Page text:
Granny used the same pots and pans her entire married life. Some credit must be given to the manufacturers of the well-used soup pots, frying pans and sauce pans because few of today’s pots could have withstood the heavy use Granny demanded of them for nearly sixty years. Granny used those pots and pans to feed as many as ten to twelve people every Sunday, and Granny’s Sunday dinners were the equivalent of some people’s holiday feasts.

A few of her pots and pans began to show some age, and a well-meaning daughter-in-law offered a replacement at Christmas, but the shiny new pot would be returned or pushed to the back of the cabinet. “What do I need this for?” Granny would ask. “There’s nothing wrong with my old sauce pan.” We would sigh and exchange knowing glances, having been defeated once again in the battle to update Granny’s kitchen.

The one item in the kitchen that spoke most strongly of Granny’s reluctance to part with her old possessions was the stirring spoon. When I married into the family, the spoon was already worn down on one side; only the top part of the spoon still maintained the oval shape. At the time of her death, it had literally been stirred into half a spoon. When I first saw it, I innocently asked Granny, “Would you like a new set of stirring spoons for Christmas?”

“No, I don’t need a new spoon.” Granny was adamant. There was nothing wrong with that spoon or any of her others. In fact, all of her kitchen possessions were just fine. As a matter of fact, everything she owned was just fine, in her opinion, which made her the hardest person to shop for in the entire world. Other than a housedress from Sears, bought according to her specific instructions, I don’t believe I ever bought her anything in my married life that she truly needed or even wanted.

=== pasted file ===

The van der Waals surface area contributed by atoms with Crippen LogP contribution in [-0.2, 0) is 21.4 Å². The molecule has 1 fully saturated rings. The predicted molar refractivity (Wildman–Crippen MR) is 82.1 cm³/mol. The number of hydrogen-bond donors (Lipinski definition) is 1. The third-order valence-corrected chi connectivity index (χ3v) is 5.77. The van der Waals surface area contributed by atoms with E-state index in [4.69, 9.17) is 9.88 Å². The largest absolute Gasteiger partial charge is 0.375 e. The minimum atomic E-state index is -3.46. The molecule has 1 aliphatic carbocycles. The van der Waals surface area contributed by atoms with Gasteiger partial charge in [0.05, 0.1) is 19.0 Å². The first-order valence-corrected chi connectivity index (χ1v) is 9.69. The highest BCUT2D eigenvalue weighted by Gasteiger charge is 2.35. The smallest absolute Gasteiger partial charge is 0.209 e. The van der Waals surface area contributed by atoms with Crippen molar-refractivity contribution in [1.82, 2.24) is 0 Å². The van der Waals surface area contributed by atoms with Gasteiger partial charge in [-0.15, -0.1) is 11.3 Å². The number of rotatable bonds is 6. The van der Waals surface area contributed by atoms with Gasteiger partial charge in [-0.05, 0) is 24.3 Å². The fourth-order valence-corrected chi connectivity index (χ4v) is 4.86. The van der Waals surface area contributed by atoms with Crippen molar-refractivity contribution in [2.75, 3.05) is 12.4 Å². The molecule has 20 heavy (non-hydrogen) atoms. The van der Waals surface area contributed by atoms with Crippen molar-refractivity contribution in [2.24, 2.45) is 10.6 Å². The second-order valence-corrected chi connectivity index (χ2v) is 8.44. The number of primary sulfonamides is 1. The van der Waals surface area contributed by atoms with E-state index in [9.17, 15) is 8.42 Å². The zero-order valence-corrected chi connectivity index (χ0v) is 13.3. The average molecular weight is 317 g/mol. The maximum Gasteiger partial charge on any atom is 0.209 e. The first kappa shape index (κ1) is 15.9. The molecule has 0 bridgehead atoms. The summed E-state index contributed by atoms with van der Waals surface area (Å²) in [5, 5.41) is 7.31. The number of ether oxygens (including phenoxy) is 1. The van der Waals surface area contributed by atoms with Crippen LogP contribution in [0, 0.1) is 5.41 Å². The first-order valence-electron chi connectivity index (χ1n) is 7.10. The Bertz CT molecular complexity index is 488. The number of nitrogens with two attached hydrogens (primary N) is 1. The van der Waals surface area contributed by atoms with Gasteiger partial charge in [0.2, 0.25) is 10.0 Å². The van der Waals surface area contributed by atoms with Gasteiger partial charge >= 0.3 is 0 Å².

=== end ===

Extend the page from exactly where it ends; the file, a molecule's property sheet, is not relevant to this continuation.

Perhaps there is a lesson to be learned from the stirring spoon. To her family, that spoon represented hours and hours of labor, cooking and feeding her hungry brood. It also represented the effort she made to keep her family close. There is nothing like sitting down to eat with each other on a Sunday afternoon to keep those lines of communication open.

In a time of economic upheaval and hardship, we could all practice a little more frugality. Perhaps we could all use a few more Sunday dinners with the family. We might each learn a lesson from Granny, a product of the Depression, who made things “do,” even a long-handled stirring spoon.

About this writer

  • Kim Seeley Kim Seeley, a former librarian and English teacher, lives with her husband, Wayne, in Wakefield, Virginia. She is a frequent contributor to Sasee and Chicken Soup for the Soul. Her most recent story, “Amanda’s Jonquils,” can be found in Chicken Soup: Messages from Heaven. She loves to read, play the piano, travel and spend time with her grandson, Evan.

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One Response to “The Stirring Spoon”

  1. diana thompson says:

    Kim, just wanted to say, your Granny and my mother (called Granny by everyone) sound like they could have been twins. My mother had 13 (thirteen) children (I was the13th) and we lived a similar life; only buying what was necessary and doing with and without; not knowing we were poor. Just want to tell you, you were as lucky as I to know ladies as great as these. Thank you for your story. Diana